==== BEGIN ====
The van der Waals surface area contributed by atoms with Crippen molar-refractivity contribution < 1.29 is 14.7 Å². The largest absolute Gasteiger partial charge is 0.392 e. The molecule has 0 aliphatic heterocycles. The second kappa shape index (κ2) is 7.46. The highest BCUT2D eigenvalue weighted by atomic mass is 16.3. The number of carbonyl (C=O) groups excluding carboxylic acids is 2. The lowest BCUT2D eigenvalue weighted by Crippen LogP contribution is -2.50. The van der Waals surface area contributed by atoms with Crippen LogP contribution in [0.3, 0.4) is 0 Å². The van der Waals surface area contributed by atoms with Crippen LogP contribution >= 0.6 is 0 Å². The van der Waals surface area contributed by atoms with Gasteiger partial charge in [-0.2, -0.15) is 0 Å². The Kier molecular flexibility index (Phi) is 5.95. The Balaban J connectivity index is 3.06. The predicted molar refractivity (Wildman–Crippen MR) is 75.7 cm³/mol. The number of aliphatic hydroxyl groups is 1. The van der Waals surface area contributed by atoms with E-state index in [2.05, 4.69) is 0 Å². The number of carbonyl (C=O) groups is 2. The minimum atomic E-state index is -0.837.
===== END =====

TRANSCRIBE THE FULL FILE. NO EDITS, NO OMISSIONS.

The van der Waals surface area contributed by atoms with Crippen molar-refractivity contribution < 1.29 is 14.7 Å². The largest absolute Gasteiger partial charge is 0.392 e. The molecule has 0 aliphatic heterocycles. The second kappa shape index (κ2) is 7.46. The highest BCUT2D eigenvalue weighted by atomic mass is 16.3. The number of carbonyl (C=O) groups excluding carboxylic acids is 2. The lowest BCUT2D eigenvalue weighted by Crippen LogP contribution is -2.50. The van der Waals surface area contributed by atoms with Crippen LogP contribution in [0.3, 0.4) is 0 Å². The van der Waals surface area contributed by atoms with Crippen LogP contribution >= 0.6 is 0 Å². The van der Waals surface area contributed by atoms with Gasteiger partial charge in [-0.2, -0.15) is 0 Å². The Kier molecular flexibility index (Phi) is 5.95. The Balaban J connectivity index is 3.06. The predicted molar refractivity (Wildman–Crippen MR) is 75.7 cm³/mol. The number of aliphatic hydroxyl groups is 1. The van der Waals surface area contributed by atoms with E-state index in [2.05, 4.69) is 0 Å². The number of carbonyl (C=O) groups is 2. The minimum atomic E-state index is -0.837.